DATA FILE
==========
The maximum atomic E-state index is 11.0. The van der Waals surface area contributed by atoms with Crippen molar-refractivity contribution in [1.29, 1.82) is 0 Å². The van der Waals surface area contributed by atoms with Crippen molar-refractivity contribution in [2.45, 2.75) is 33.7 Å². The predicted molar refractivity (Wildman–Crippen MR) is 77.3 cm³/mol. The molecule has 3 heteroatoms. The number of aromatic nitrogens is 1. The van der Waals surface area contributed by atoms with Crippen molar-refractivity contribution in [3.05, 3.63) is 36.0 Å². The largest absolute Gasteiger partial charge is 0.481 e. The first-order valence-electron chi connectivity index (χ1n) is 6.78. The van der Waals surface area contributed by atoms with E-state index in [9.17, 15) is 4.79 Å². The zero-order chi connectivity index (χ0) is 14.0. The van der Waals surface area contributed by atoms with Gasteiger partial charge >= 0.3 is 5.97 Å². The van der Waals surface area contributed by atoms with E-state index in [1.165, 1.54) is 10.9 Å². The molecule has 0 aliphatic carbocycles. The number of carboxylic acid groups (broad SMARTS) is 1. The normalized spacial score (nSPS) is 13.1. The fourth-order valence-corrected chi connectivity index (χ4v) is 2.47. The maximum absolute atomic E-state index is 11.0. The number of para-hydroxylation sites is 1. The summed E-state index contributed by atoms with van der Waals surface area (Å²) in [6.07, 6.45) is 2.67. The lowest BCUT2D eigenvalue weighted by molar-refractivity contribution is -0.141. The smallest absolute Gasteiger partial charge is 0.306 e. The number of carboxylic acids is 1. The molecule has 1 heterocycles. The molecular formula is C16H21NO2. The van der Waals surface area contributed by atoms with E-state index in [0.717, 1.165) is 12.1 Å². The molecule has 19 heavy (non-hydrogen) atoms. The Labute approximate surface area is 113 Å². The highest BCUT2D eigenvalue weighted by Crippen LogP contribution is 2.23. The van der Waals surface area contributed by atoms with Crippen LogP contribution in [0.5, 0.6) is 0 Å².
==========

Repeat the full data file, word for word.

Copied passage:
The maximum atomic E-state index is 11.0. The van der Waals surface area contributed by atoms with Crippen molar-refractivity contribution in [1.29, 1.82) is 0 Å². The van der Waals surface area contributed by atoms with Crippen molar-refractivity contribution in [2.45, 2.75) is 33.7 Å². The predicted molar refractivity (Wildman–Crippen MR) is 77.3 cm³/mol. The molecule has 3 heteroatoms. The number of aromatic nitrogens is 1. The van der Waals surface area contributed by atoms with Crippen molar-refractivity contribution in [3.05, 3.63) is 36.0 Å². The largest absolute Gasteiger partial charge is 0.481 e. The first-order valence-electron chi connectivity index (χ1n) is 6.78. The van der Waals surface area contributed by atoms with E-state index in [9.17, 15) is 4.79 Å². The zero-order chi connectivity index (χ0) is 14.0. The van der Waals surface area contributed by atoms with Gasteiger partial charge >= 0.3 is 5.97 Å². The van der Waals surface area contributed by atoms with E-state index in [1.165, 1.54) is 10.9 Å². The molecule has 0 aliphatic carbocycles. The number of carboxylic acid groups (broad SMARTS) is 1. The normalized spacial score (nSPS) is 13.1. The fourth-order valence-corrected chi connectivity index (χ4v) is 2.47. The maximum absolute atomic E-state index is 11.0. The number of para-hydroxylation sites is 1. The summed E-state index contributed by atoms with van der Waals surface area (Å²) in [6.07, 6.45) is 2.67. The lowest BCUT2D eigenvalue weighted by molar-refractivity contribution is -0.141. The smallest absolute Gasteiger partial charge is 0.306 e. The number of carboxylic acids is 1. The molecule has 1 heterocycles. The molecular formula is C16H21NO2. The van der Waals surface area contributed by atoms with E-state index in [0.717, 1.165) is 12.1 Å². The molecule has 19 heavy (non-hydrogen) atoms. The Labute approximate surface area is 113 Å². The highest BCUT2D eigenvalue weighted by Crippen LogP contribution is 2.23. The van der Waals surface area contributed by atoms with Crippen LogP contribution in [0.5, 0.6) is 0 Å².